Employers in New York and nationwide are watching the workplace discrimination lawsuits emerging against giant technology companies. Following on the heels of the high-profile gender discrimination case against the venture capital company Kleiner Perkins, Facebook has now been named in a lawsuit filed on behalf of a former female employee of Chinese descent.
As New York workers may know, federal law protects employees from harassment and discrimination in the workplace. The term disability has multiple meanings and includes individuals whose activities are limited due to a mental or physical disability. Individuals who have had a disabling illness in the past, which is under control, may be considered disabled. Someone with a type of disability that lasts for six months or longer may claim disability status. Employers are unable to discriminate against the disabled.
A former steel worker from ArcelorMittal Steel was awarded approximately $4 million by an appeals court after he filed a lawsuit against the company for the harassment and racial insults he endured while working there. The lawsuit was filed in 2012, and he was initially awarded $25 million. It was later lowered to the current amount when the company appealed the initial ruling.
Individuals in New York may be aware that since 2012, the Equal Employment Opportunity Commission has included transgender people as one of the groups protected against workplace discrimination, but now the federal government is changing its interpretation of Title VII of the Civil Rights Act of 1964. In 2006, the Justice Department said Title VII did not apply to discrimination against transgender people, but it has reversed that decision. It is now asserting that it will now bring claims on behalf of state and local government transgender employees who are asserting that they have been subject to discrimination, and will no longer maintain its position that Title VII does not apply.
New York employers are forbidden from discriminating against an otherwise-qualified worker due to current, former or perceived disability status. Even if an employee does not have a disability but the employer believes that he or she does, discriminatory actions against the employee are against the law.
Employees in New York may benefit from learning more about the state's laws against workplace discrimination. New York's Human Rights Law reflects similarly to the provisions established under federal discrimination laws. The Human Rights Law specifically prohibits discrimination against disabilities. The state's Division of Human Rights is an administrative agency tasked with enforcing the act and investigating complaints of violations. When appropriate, the agency may process a discrimination claim concurrently with federal entities.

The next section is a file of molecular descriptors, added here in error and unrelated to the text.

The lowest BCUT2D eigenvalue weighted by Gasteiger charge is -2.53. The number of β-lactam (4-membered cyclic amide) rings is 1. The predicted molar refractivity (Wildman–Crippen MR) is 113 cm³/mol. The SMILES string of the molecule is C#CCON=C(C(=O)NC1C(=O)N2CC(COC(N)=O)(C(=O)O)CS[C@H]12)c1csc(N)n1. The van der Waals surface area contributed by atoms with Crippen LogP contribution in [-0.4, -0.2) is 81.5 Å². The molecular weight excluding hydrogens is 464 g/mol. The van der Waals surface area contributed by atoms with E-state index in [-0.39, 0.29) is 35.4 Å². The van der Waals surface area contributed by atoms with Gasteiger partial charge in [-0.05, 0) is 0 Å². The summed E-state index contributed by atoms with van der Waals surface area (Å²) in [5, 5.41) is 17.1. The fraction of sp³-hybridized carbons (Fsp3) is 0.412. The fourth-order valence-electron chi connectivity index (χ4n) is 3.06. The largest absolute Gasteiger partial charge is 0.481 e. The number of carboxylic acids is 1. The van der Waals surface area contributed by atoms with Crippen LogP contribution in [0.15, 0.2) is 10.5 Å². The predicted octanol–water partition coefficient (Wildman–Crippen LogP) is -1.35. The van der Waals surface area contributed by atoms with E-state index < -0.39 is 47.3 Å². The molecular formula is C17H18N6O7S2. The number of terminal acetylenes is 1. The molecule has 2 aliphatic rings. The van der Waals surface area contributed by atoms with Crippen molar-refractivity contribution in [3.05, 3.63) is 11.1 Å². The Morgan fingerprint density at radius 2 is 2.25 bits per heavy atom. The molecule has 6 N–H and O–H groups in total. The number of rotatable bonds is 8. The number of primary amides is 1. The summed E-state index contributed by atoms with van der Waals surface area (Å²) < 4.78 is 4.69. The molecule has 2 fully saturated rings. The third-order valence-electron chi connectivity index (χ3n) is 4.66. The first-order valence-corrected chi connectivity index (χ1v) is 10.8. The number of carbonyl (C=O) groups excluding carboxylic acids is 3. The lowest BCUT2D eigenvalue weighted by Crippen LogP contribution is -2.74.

Discrimination in the workplace can present itself in many different ways. If an employer denies a person a job or promotion or fires an employee based on one of the protected statuses, that person may be able to file a discrimination claim. Protected statuses in New York include race, gender, age, disability, religious or political affiliation, marital status, sexual orientation, national origin, genetics, genetic predisposition or carrier status, arrest and conviction record and veteran status. The law also prohibits retaliation by the employer after an employee files a claim.
Criminal background checks in the hiring process are a common procedure used by many companies in New York. As a society, we may be trained to accept this process. When a commercial vehicle is involved in an accident, the driver’s driving record (if any) may be detailed in news reports. If a teacher is accused of abusing students, the question of any potential criminal background may make headlines.
A lawyer who works for the Consumer Financial Protection Bureau says that racial harassment and other forms of racial discrimination are rampant within the federal agency. She made her statements while testifying before the House Financial Services Subcommittee. The hearing was scheduled in response to an agency survey that showed that workers at the agency know that white employees are rated higher than minorities in the agency in the system the agency uses to determine employee benefits, including rate of pay and opportunity for bonuses.
The New York Police Department has 29 divers who are dispatched to search for submerged victims of accident, search for evidence in criminal investigations that may have been discarded underwater and similar duties. A man who joined the police force after working as a life guard in his younger years sought to join the scuba unit in 2003. The man’s penchant for physical fitness, his swimming abilities and work with the police force seemed to dovetail nicely for his desire to join the scuba team.